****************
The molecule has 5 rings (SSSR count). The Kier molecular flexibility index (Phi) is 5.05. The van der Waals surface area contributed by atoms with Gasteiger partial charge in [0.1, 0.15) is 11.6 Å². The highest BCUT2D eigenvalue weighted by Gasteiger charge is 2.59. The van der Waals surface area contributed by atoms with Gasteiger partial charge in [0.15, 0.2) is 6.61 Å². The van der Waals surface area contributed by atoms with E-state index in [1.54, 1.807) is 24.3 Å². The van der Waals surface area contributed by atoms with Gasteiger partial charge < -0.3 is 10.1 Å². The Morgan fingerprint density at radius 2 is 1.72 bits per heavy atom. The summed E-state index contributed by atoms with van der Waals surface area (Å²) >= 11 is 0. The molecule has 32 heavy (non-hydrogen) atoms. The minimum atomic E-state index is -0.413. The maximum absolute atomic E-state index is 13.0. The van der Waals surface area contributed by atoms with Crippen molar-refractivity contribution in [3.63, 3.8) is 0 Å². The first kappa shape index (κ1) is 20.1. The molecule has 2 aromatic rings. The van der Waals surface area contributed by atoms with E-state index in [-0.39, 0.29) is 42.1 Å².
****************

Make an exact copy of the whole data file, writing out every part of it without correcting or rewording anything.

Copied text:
The molecule has 5 rings (SSSR count). The Kier molecular flexibility index (Phi) is 5.05. The van der Waals surface area contributed by atoms with Gasteiger partial charge in [0.1, 0.15) is 11.6 Å². The highest BCUT2D eigenvalue weighted by Gasteiger charge is 2.59. The van der Waals surface area contributed by atoms with Gasteiger partial charge in [0.15, 0.2) is 6.61 Å². The van der Waals surface area contributed by atoms with E-state index in [1.54, 1.807) is 24.3 Å². The van der Waals surface area contributed by atoms with Gasteiger partial charge < -0.3 is 10.1 Å². The Morgan fingerprint density at radius 2 is 1.72 bits per heavy atom. The summed E-state index contributed by atoms with van der Waals surface area (Å²) >= 11 is 0. The molecule has 32 heavy (non-hydrogen) atoms. The minimum atomic E-state index is -0.413. The maximum absolute atomic E-state index is 13.0. The van der Waals surface area contributed by atoms with Crippen molar-refractivity contribution in [3.63, 3.8) is 0 Å². The first kappa shape index (κ1) is 20.1. The molecule has 2 aromatic rings. The van der Waals surface area contributed by atoms with E-state index in [-0.39, 0.29) is 42.1 Å².